Friday Five – the pharma week in review

Where next for NASH?

Late-stage failure of Gilead Sciences' NASH hopeful selonsertib raises many more questions than answers.

Does this disease, which has attracted multi-billion dollar revenue estimations, remain poorly understood by drug developers, or was Gilead simply too quick to press on with pivotal-stage studies for an asset that delivered less than compelling mid-stage data?

What are the implications for other developers in the field evaluating different mechanisms of action? Intercept Pharmaceuticals will be the next company to unveil Phase III data. And what are the implications for Gilead and its incoming CEO Daniel O'Day? This setback in NASH has prompted renewed debate that the company lacks a special touch outside of antiviral drug development; O'Day's experience at Roche is designed to change that.

Analysis - ViewPoints: NASH - All eyes on Intercept to finish what it started and ViewPoints: Strike one for Gilead's Phase III hopes in NASH, as all eyes turn to Intercept


Spravato could provide new hope for depression patients

Johnson & Johnson's nasal spray Spravato (esketamine) - a chemical cousin of ketamine - appears poised to secure approval in the US for treatment-resistant depression, following a positive AdCom vote this week.

This is also good news for other companies developing similar agents, which could expand the range of options available for patients with depression who have failed oral therapies, though with approval of Spravato, the focus  will increasingly shift on how quickly the drug could be adopted in light of what are expected to be somewhat onerous safety and monitoring measures.

Analysis - FDA advisory panel backs approval of Johnson & Johnson's depression drug Spravato

We will be snap-polling psychiatrists over the next week to gauge how they expect to use Spravato.


King Keytruda

Data to be presented this week at the ASCO-GU conference in San Francisco are set to position the combination of Merck & Co.'s PD-1 inhibitor Keytruda and Pfizer's tyrosine kinase inhibitor Inlyta as a new standard-of-care therapy for first-line renal cell carcinoma (RCC).

Abstract data released earlier this week from the Keynote-426 trial showed the combination reduced the risk of death by 47 percent versus Sutent monotherapy, irrespective of patients' prognosis status and PD-L1 status.

The result looks certain to exert more pressure on Bristol-Myers Squibb's Opdivo and Yervoy franchises, which were first approved in combination for frontline RCC last year. Uptake of the pairing has been swift on the back of a 37 percent reduction in risk of death and despite data from the CheckMate-214 study suggesting this benefit was largely driven by PD-L1 positive patients.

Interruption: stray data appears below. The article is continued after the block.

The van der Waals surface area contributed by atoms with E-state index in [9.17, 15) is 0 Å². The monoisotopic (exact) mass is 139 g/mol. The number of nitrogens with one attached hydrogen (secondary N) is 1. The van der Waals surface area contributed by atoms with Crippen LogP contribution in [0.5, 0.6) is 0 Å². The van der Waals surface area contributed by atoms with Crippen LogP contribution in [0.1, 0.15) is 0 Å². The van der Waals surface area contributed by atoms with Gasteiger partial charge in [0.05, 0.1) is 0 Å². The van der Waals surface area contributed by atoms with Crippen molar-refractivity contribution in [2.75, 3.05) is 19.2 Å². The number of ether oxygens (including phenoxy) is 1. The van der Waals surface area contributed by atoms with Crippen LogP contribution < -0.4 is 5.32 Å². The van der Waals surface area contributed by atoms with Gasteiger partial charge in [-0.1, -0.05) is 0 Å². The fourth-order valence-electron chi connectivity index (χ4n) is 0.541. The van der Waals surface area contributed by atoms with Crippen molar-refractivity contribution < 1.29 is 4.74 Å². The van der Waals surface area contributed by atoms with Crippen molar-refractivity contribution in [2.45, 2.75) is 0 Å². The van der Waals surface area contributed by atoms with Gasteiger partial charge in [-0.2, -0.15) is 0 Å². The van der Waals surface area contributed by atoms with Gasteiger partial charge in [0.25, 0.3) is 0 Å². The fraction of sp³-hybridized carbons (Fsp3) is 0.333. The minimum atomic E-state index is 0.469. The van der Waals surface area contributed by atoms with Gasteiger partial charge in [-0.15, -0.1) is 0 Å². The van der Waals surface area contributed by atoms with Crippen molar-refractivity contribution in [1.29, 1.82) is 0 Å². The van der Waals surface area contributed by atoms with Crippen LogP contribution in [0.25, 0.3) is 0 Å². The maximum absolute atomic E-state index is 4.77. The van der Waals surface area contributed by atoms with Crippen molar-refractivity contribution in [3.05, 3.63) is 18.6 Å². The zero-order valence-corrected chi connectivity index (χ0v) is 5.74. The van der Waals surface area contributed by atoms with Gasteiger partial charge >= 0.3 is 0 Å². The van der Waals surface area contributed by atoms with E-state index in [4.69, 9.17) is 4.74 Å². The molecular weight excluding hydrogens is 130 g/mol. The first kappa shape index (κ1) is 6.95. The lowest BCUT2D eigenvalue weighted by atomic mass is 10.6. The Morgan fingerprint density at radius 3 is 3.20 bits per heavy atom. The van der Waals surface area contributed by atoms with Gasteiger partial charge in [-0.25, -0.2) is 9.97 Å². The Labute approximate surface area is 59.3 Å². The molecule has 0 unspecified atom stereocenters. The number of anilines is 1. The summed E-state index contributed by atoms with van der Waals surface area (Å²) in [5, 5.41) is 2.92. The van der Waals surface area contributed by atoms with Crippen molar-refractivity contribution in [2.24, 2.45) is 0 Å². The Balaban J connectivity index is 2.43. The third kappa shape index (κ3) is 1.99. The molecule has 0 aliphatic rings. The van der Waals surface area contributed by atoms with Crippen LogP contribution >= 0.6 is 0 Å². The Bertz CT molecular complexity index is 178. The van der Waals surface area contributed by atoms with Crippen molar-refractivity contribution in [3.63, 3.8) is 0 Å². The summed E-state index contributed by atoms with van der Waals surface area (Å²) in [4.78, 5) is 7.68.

Merck's success will also diminish any opportunity for Pfizer and Merck KGaA's PD-L1 inhibitor Bavencio; which used in combination with Inlyta has demonstrated a progression-free survival benefit in first-line RCC, but is yet to meet its overall survival endpoint.

Keytruda, once again, has come out on top of the pile.

See also - ViewPoints: Exelixis playing Cabometyx to win


The end of an era for Advair

Revitalisation of GlaxoSmithKline's oncology pipeline - a key feature of company disclosures in recent weeks (see Key takeaways from GlaxoSmithKline's Q4 earnings and investor call - has come at the right time; Mylan confirmed this week the launch of the first generic Advair product in the US. It will be made available at a 70 percent price discount to GlaxoSmithKline's respiratory brand, exerting pressure on Advair and newer products in the company's respiratory franchise.

Away from generic-induced pricing pressure, Sanofi and Regeneron Pharmaceuticals also confirmed this week they will drop the list price of their PCSK9 inhibitor Praluent to $5850 in the US market; matching the price of Amgen's Repatha and providing further evidence of the market realities this drug class faces.

By April, the FDA will decide whether data from Sanofi and Regeneron's ODYSSEY outcomes study can be added to Praluent's label. This, combined with the price drop, could ratchet up competitive pressure on Amgen as Praluent's outcomes trial enrolled what is widely considered to be a sicker population than Repatha's. Cardiologists in the US will now have the option to prescribe either agent with the factor of cost significantly reduced or eliminated altogether.


Revlimid's IP future looks a little more certain

As the dust settles on Bristol-Myers Squibb's planned acquisition of Celgene - a deal expected to be finalised in the third quarter  an important hurdle was passed this week when generics manufacturer Dr Reddy's Laboratories failed in its attempt to initiate a process to overturn three dosing patents for Celgene's flagship oncology drug Revlimid.

Other patents are being challenged, though analysts were quick to note that this week's decision by the Patent Trial and Appeal Board (PTAB) was an important one if Revlimid is to retain US market exclusivity through to 2022.

Launch of generic Revlimid prior to this would raise significant questions about Bristol-Myers Squibb's rationale for acquiring Celgene, not to mention put management under greater pressure to deliver late-stage products from the pipeline to market.

See also - Alvogen launches first generic version of Celgene's Revlimid in certain European markets

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